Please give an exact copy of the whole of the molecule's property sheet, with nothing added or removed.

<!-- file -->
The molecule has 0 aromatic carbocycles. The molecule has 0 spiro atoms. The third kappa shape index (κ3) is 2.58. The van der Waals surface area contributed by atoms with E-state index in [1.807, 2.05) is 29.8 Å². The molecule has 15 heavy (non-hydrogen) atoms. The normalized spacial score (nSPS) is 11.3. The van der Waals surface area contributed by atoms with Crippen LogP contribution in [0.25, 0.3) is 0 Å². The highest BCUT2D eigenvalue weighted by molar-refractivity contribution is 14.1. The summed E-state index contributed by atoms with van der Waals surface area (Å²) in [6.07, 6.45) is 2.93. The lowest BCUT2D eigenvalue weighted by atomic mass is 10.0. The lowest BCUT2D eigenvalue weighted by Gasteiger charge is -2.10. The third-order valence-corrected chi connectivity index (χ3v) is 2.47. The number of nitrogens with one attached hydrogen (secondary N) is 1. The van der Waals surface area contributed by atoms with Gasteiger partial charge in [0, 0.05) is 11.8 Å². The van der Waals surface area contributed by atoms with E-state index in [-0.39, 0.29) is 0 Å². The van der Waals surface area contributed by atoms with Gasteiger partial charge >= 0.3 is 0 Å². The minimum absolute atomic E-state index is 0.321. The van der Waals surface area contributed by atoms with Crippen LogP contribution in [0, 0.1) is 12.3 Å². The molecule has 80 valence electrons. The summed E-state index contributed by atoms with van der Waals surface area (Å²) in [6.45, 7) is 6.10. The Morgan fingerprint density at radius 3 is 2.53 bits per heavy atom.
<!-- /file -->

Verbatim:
The molecule has 0 aromatic carbocycles. The molecule has 0 spiro atoms. The third kappa shape index (κ3) is 2.58. The van der Waals surface area contributed by atoms with E-state index in [1.807, 2.05) is 29.8 Å². The molecule has 15 heavy (non-hydrogen) atoms. The normalized spacial score (nSPS) is 11.3. The van der Waals surface area contributed by atoms with Crippen LogP contribution in [0.25, 0.3) is 0 Å². The highest BCUT2D eigenvalue weighted by molar-refractivity contribution is 14.1. The summed E-state index contributed by atoms with van der Waals surface area (Å²) in [6.07, 6.45) is 2.93. The lowest BCUT2D eigenvalue weighted by atomic mass is 10.0. The lowest BCUT2D eigenvalue weighted by Gasteiger charge is -2.10. The third-order valence-corrected chi connectivity index (χ3v) is 2.47. The number of nitrogens with one attached hydrogen (secondary N) is 1. The van der Waals surface area contributed by atoms with Gasteiger partial charge in [0, 0.05) is 11.8 Å². The van der Waals surface area contributed by atoms with E-state index in [-0.39, 0.29) is 0 Å². The van der Waals surface area contributed by atoms with Gasteiger partial charge >= 0.3 is 0 Å². The minimum absolute atomic E-state index is 0.321. The van der Waals surface area contributed by atoms with Crippen LogP contribution in [0, 0.1) is 12.3 Å². The molecule has 80 valence electrons. The summed E-state index contributed by atoms with van der Waals surface area (Å²) in [6.45, 7) is 6.10. The Morgan fingerprint density at radius 3 is 2.53 bits per heavy atom.